Women’s Soccer: Northwestern season ends in a way no one expected

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Women’s Soccer: Northwestern season ends in a way no one expected

Marisa Viggiano dribbles the soccer ball. The senior midfielder played her final game for the Wildcats on Friday.

Marisa Viggiano dribbles the soccer ball. The senior midfielder played her final game for the Wildcats on Friday.

Daily file photo by Noah Frick-Alofs

Marisa Viggiano dribbles the soccer ball. The senior midfielder played her final game for the Wildcats on Friday.

Daily file photo by Noah Frick-Alofs

Daily file photo by Noah Frick-Alofs

Marisa Viggiano dribbles the soccer ball. The senior midfielder played her final game for the Wildcats on Friday.

Charlie Goldsmith, Sports Social Media Editor

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Women’s Soccer


When coach Michael Moynihan was hired to coach Northwestern in 2011, he brought a vision for how the program would play and how much success it would have. Then, over the last seven years, he built one of the strongest defenses in the country and advanced to the second round of the NCAA Tournament in three consecutive seasons.

Before Friday’s first-round game at N.C. State, Moynihan said part of the reason the NCAA selection committee gave the Wildcats — a clear bubble team — a spot in the tournament was a result of the previous success the team has had and the strong reputation it has earned.

And then Friday, a season that began with such high expectations ended. On a set piece late in the second half, the Wolfpack (11-6-3, 3-5-2 ACC) overpowered NU’s defense and scored one of the easiest goals the Cats (10-5-4, 4-4-3 Big Ten) have given up in the past two seasons.

“I think that was the only goal all year we’ve given up on a corner kick,” Moynihan said. “(N.C. State) was really shocked that it happened because that was right in the heart of our strength. I haven’t had a look at it, but every time you give up a goal there’s something you can do to fix it. I just don’t know what that is right now.”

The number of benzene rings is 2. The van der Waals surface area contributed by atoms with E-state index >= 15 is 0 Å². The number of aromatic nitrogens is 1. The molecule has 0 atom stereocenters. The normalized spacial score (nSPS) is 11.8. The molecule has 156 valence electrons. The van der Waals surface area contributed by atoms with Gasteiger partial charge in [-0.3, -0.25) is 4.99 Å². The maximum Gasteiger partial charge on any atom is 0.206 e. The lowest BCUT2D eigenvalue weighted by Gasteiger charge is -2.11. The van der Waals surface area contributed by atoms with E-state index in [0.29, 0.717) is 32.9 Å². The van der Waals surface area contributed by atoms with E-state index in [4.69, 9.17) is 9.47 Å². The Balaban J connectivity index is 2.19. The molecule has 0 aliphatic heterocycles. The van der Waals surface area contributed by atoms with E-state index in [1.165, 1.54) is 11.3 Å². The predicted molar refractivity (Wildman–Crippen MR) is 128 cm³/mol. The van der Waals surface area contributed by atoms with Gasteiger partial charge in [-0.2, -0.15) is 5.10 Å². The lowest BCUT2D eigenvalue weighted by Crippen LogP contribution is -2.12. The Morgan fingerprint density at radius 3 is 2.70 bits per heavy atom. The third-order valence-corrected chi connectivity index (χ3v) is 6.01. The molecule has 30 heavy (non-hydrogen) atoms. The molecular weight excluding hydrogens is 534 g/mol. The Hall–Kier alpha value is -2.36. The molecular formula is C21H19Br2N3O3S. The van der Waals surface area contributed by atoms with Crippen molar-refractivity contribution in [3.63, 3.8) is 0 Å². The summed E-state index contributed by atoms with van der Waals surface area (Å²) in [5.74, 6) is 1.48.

Talking to a Wolfpack assistant after the game, Moynihan learned that forward Jenna Butler’s header in the 75th minute was the first goal of her career and the first time in two years the team has scored directly off a corner kick.

On that play, NU senior defender Kayla Sharples was eye-to-eye with Butler when the ball was at its apex, and for one of the first times of Sharples’ career, she was overpowered on a loose ball, falling to the ground as the ball went past her.

The score wouldn’t have been as close as it was without freshman goalkeeper Mackenzie Wood having a performance Moynihan said was one of the best of her career. She finished the game with six saves, including multiple diving stops that she used her fingertips to force outside the goal.

Despite the pace of play being quicker than normal for the Cats as a result of N.C. State constantly pushing the ball forward, NU was only able to muster three shots on goal. The closest chance came as a flicked header from ten yards by senior defender Michele Chernesky in the 37th minute that sailed several yards over the net. The majority of the Cats’ chances were desperate passes from more than 30 yards that the Wolfpack easily contested.

“The reality is that we didn’t score enough,” Moynihan said. “We didn’t have enough of a presence in the attack. I think (senior forward Brenna Lovera) might have been our only multiple goal scorer this year, and we need more scoring to advance further.”

Now, with the team graduating several entrenched starters including midfielder Marisa Viggiano, defender Hannah Davison, Sharples and Lovera, Moynihan expects the team to play differently moving forward. Losing two center-backs as talented and as physical as Sharples and Davison forces him to adjust the team’s defensive strategy around the strengths of Wood.

Before the season began, the team expected to contend for a regular season Big Ten championship and advance further than last year’s second-round run. But instead the Cats failed to make an impact after their NCAA Tournament selection.

“I wouldn’t say this season lived up to all the expectations in terms of results,” Moynihan said. “In terms of the team, and building a culture and doing what they should, I think maybe this season went beyond expectations… I think when people look at that and the fact that we made the NCAA Tournament again, it certainly advances the reputation of our program. We’re (now) a program that everyone expects to be there — and that’s pretty neat.”

Email: charliegoldsmith2021@u.northwestern.edu
Twitter: @2021_Charlie

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